The Magus is a lengthy tale of an emotionally immature young schoolmaster who gets ensnared in someone else's enigmatic headgame while on assignment abroad. It is part slice-of-life, part mystery, part fable.
What is not to like? Let's start there. The novel leaves me feeling frustrated and wanting a bit more. The story finishes ambiguouslyand the author does not suffer in this case from writing an all-too-revealing foreword. In my search for how others have interpreted the ending (or, even, the plot as a whole), I run across commentary that leads me to believe that this inscrutability is a John Fowles trademark. (One anecdote has him responding to a querying piece of fan mail from a terminally ill reader one way and then responding to a piece of fan mail that poses the same question about the same bookbut from an unpleasant personwith another answer altogether!) In the end, I have drawn my own conclusion as to the questions: What is this book really about? What does it mean? What is the significance of the ending? In an attempt to get you to read it, & me not to spoil it, I elect not to detail that conclusion here. However, ask me about it when you see me.
The writing is powerful & layered; Shakespeare & mythology references abound, as do passages in other languages. Two cover blurbs worth repeating here are: "Brilliant and colossal...impossible to stop reading" and "Read it in one sitting if possiblebut read it." Although this book has an enigmatic central theme, (p.s., ambiguous endings don't go over well in mysteries), I have to admit that I find the writing more poignant in the mundane scenes than in the tense, plot-salient parts that forward the mystery. Fowles has a craft for drawing these painfully realistic characters, so that when they are interacting in their banal reality the feel is much more trenchant than when they are bucking about in the traces of an unrealistic and sensational plot element.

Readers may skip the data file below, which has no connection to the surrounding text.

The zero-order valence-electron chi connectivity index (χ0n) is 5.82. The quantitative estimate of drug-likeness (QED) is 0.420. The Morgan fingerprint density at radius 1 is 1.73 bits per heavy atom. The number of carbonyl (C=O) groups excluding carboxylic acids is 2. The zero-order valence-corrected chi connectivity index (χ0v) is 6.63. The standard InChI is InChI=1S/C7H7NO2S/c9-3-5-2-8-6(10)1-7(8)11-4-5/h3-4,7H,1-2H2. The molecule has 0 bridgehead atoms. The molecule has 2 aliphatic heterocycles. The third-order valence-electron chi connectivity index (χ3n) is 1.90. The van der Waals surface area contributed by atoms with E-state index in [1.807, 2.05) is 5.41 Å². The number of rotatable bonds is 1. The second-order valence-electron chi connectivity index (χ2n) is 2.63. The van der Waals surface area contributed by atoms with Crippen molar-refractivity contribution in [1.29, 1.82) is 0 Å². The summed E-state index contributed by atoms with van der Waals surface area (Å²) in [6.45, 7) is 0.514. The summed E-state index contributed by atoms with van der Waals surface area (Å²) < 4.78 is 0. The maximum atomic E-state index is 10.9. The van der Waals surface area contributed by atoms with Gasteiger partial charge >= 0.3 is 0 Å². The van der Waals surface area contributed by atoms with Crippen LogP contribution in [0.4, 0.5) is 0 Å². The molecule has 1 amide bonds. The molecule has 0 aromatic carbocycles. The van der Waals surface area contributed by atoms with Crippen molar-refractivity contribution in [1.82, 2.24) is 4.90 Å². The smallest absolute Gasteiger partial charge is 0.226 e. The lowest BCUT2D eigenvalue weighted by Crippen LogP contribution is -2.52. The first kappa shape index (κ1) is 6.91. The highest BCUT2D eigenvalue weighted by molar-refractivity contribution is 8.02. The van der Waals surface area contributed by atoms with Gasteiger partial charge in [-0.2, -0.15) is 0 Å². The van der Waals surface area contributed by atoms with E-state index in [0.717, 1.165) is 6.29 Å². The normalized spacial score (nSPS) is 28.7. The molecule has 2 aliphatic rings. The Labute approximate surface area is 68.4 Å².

There are far too many portions of the text to cite here; words that resonate, passages that speak to you & alter the beating of your heart. (I must have nearly fifty marked.)
"[I]t suddenly struck me that just because I said with impunity things that would have apoplexed my dead father, I was still no less under his influence."
"We sat in silence, close and warm, both aware that we were close and aware that we were embarrassed by the implications of this talk about children. In our age it is not sex that raises its ugly head, but love."
"I remember one day when we were standing in one of the rooms at the Tate. Alison was leaning slightly against me, looking in her childish sweet-sucking way at a Renoir. I suddenly had a feeling that we were one body, one person, even there; that if she had disappeared it would have been as if I had lost half of myself. A terrible deathlike feeling, which anyone less cerebral and self-absorbed than I was then would have realized was simply love."
"It seemed almost a secondary thing, by the time I left, that I wanted to escape from England. I thought of Alison only in terms of my going to Greece. When I loved her, I thought of being there with her; when I didn't, then I was there without her. She had no chance."
"He had the charm of all people who believe implicitly in themselves, that of integration."
"But all games, even the most literal, between a man and a woman are implicitly sexual."
"Her mixture of enthusiasm and ignorance, which I remembered so well from London, didn't really irritate me any more. It seemed part of her energy, her candour; her companionability. But I had, so to speak, to be irritated; so I seized on her buoyancy, her ability to bob up from the worst disappointment. I thought she ought to have been more subdued, and much sadder."
This is an enormous book (656 p.), this is a maddening book, this is a meaningful book. I do not profess to understand The Magus, but I do recommend it.